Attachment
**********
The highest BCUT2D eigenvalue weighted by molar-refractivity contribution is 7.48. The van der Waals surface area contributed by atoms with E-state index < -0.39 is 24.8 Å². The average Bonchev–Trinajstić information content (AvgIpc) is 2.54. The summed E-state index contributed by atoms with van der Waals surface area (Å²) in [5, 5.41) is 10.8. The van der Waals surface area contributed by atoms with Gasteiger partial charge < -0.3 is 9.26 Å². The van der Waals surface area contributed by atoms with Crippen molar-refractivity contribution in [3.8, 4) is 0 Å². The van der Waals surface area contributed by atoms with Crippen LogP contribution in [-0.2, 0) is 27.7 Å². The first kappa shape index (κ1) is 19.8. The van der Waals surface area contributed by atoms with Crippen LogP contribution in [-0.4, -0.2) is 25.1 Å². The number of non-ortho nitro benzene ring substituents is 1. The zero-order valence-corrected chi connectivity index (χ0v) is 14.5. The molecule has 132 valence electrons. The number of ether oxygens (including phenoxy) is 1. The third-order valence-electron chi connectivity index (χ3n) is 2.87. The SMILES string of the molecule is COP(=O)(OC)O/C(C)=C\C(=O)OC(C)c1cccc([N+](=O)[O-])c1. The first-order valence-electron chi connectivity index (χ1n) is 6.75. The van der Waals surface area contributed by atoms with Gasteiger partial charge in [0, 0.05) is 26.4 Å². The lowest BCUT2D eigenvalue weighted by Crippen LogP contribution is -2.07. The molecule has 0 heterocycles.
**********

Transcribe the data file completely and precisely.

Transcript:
The highest BCUT2D eigenvalue weighted by molar-refractivity contribution is 7.48. The van der Waals surface area contributed by atoms with E-state index < -0.39 is 24.8 Å². The average Bonchev–Trinajstić information content (AvgIpc) is 2.54. The summed E-state index contributed by atoms with van der Waals surface area (Å²) in [5, 5.41) is 10.8. The van der Waals surface area contributed by atoms with Gasteiger partial charge < -0.3 is 9.26 Å². The van der Waals surface area contributed by atoms with Crippen molar-refractivity contribution in [3.8, 4) is 0 Å². The van der Waals surface area contributed by atoms with Crippen LogP contribution in [-0.2, 0) is 27.7 Å². The first kappa shape index (κ1) is 19.8. The van der Waals surface area contributed by atoms with Crippen LogP contribution in [-0.4, -0.2) is 25.1 Å². The number of non-ortho nitro benzene ring substituents is 1. The zero-order valence-corrected chi connectivity index (χ0v) is 14.5. The molecule has 132 valence electrons. The number of ether oxygens (including phenoxy) is 1. The third-order valence-electron chi connectivity index (χ3n) is 2.87. The SMILES string of the molecule is COP(=O)(OC)O/C(C)=C\C(=O)OC(C)c1cccc([N+](=O)[O-])c1. The first-order valence-electron chi connectivity index (χ1n) is 6.75. The van der Waals surface area contributed by atoms with Gasteiger partial charge in [0, 0.05) is 26.4 Å². The lowest BCUT2D eigenvalue weighted by Crippen LogP contribution is -2.07. The molecule has 0 heterocycles.